Thailand: Children's Crisis Centre for Unaccompanied Refugee Children
Some families fleeing the difficulties of life in Burma make it across the border to Thailand. Of those who do, very few are able to seek asylum in refugee camps as the authorities maintain a strict and sometimes arbitrary policy when classifying who qualifies for refugee status.
Those who are refused entry to the camps have no other option but to reside in Thailand as economic migrants. These thousands of migrants living along the Thai-burma border are poverty stricken, doing the best with what they have. Most of them live in small huts made of bamboo and cardboard with leaf thatched roofs.
Unaccompanied Refugee Children
Two thirds of the migrants that arrive in Thailand from Burma are women and children.
Some refugee children arrive alone, looking for work. A few have been orphaned or separated from their parents as a result of conflict and persecution.
For those children that do arrive with their families life is not necessarily any easier. Often parents are detained by the Thai authorities and separated from their children. Many children are abandoned as parents are not able to look after them due to incapacitating illness (e.g. AIDS) or death.
Any child in these circumstances is exceptionally vulnerable to exploitation and abuse. Many become victims to drug and human traffickers, they are often trafficked to big cities such as Bangkok.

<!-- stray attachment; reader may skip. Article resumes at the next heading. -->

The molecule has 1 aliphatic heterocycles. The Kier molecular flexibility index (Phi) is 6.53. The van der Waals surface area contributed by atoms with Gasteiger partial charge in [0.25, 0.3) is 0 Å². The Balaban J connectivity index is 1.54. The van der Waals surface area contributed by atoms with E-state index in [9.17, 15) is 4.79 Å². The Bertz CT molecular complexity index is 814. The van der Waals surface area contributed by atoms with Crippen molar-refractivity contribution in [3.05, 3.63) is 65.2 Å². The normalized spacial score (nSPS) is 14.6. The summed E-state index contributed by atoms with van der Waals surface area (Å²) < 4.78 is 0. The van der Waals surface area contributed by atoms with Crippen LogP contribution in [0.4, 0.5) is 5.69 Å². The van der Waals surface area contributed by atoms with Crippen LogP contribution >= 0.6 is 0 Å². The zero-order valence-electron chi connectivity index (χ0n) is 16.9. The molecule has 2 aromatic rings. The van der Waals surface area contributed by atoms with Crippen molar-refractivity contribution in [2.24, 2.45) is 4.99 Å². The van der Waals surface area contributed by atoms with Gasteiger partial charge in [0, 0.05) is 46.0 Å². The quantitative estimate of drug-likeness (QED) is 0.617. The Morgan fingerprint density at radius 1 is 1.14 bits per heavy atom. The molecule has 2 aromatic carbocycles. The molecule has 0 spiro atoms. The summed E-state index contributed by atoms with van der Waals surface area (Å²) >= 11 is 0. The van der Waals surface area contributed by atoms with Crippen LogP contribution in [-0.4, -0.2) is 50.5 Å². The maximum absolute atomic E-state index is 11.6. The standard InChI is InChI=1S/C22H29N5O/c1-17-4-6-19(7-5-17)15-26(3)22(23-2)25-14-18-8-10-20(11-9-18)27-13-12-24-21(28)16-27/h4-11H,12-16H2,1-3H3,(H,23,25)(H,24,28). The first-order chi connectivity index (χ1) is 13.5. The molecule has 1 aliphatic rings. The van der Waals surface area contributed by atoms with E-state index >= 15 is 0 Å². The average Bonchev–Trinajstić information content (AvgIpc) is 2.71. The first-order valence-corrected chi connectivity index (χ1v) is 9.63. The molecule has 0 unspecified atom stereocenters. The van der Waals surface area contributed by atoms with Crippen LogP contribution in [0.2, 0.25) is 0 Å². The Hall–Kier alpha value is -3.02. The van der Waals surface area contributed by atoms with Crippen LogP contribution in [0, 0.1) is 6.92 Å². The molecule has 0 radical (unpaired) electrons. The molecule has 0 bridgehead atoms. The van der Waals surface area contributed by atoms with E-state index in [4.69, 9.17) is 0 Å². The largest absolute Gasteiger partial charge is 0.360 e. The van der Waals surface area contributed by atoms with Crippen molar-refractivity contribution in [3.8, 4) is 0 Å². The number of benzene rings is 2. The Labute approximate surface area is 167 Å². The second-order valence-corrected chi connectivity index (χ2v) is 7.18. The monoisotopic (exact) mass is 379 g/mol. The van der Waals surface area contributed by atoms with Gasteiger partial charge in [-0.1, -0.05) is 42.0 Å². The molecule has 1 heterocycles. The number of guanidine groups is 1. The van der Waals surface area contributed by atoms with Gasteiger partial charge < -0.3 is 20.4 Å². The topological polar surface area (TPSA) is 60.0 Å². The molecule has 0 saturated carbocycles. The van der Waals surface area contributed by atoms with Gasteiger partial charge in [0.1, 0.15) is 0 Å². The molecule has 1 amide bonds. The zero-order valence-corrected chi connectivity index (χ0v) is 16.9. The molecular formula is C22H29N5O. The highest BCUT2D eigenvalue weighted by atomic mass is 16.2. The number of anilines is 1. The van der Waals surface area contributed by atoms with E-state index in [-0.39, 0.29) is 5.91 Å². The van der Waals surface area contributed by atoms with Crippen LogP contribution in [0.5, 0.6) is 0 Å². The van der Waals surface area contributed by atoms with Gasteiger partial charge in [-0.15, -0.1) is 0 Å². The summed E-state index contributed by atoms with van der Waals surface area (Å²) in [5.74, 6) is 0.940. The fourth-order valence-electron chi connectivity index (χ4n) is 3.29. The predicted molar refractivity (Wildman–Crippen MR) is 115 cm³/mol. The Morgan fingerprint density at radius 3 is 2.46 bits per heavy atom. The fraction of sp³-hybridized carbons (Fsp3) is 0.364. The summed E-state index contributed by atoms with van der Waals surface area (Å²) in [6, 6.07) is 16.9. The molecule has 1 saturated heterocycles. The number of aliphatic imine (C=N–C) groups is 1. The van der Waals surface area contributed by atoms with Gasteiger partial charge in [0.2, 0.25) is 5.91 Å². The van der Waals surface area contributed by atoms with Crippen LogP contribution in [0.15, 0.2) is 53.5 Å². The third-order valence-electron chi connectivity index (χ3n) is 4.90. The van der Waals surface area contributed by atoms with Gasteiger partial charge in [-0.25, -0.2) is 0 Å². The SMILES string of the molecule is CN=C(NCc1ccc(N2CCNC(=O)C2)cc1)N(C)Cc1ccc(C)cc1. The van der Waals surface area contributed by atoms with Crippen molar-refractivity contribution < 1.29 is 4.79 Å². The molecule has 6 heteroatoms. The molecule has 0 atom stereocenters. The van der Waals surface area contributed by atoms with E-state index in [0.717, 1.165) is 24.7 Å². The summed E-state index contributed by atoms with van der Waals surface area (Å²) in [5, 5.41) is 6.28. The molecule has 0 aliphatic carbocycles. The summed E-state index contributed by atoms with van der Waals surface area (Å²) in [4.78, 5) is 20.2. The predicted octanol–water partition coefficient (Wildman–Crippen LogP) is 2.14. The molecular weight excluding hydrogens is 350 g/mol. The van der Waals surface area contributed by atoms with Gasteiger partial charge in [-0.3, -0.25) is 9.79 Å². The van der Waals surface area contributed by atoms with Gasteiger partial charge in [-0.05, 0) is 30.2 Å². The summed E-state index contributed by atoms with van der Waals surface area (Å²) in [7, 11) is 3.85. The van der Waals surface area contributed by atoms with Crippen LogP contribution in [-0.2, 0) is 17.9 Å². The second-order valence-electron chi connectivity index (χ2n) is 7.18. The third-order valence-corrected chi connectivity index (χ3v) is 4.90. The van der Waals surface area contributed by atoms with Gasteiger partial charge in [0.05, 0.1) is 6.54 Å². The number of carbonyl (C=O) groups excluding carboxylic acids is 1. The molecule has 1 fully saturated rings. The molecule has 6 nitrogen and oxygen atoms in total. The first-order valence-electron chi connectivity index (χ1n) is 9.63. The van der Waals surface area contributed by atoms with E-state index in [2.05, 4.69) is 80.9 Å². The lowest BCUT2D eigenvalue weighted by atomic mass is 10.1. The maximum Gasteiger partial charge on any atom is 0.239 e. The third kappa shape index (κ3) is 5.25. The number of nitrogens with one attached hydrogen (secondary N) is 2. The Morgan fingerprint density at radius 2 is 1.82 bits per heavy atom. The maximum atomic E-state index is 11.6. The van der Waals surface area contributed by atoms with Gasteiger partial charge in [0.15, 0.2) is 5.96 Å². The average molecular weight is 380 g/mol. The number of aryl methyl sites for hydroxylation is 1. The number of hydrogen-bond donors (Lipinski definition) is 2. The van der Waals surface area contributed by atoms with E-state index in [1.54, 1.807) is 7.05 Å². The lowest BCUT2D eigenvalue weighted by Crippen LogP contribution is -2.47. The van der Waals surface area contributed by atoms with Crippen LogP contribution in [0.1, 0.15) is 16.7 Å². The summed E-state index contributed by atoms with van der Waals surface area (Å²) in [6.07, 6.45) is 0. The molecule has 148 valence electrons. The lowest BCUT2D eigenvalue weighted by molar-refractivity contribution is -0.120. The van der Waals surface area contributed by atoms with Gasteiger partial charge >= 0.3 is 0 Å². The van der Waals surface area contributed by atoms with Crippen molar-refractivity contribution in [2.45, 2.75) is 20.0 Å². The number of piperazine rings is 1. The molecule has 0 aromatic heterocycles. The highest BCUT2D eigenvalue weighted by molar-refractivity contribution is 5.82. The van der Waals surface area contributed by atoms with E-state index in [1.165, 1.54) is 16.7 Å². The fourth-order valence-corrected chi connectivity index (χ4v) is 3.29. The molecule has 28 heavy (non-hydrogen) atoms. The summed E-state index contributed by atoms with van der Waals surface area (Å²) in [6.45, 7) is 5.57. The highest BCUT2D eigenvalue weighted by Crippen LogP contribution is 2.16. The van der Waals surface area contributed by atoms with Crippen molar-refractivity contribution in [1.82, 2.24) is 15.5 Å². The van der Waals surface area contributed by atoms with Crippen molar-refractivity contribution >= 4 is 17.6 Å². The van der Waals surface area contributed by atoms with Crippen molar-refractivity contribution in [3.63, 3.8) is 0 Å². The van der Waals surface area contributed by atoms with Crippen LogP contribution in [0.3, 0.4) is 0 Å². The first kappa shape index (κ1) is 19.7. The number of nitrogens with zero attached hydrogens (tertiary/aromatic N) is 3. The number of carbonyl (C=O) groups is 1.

What we do to help:
Close to the border of Burma the Children's Crisis Centre exists to help children like these. Established in 2001 by ‘Social Action for Women’, this project provides a safe place for children from Burma who are in crisis. The centre offers temporary or long term care depending on the needs of the individual child or young person.
Where possible we try to re-unite children with their parents, or re-integrate them with their families in situations where there have been problems. If re-integration is not possible we try to ensure that appropriate family contact is maintained.
There are 72 children at the Centre, all of whom now have access to food, shelter, education, health care, trauma counselling and recreational activities.
Ra Hla Moe is 10 years old. After fleeing from Burma her family were not recognised as asylum seekers in Thailand and forced to collect rubbish to earn a living. Soon her parents were arrested and imprisoned for having no documentation. Fortunately Hla Moe was taken to the Children’s Crisis Centre. Now she is safe, and instead of collecting rubbish she has started her education. She enjoys drawing, singing, dancing and art.
The hope is that we will one day be able to reunite her with her parents. As the troubles in Burma continue and the Thai government cracks down with increasing severity on incoming refugees, the problems are not abating. This work here is still crucial.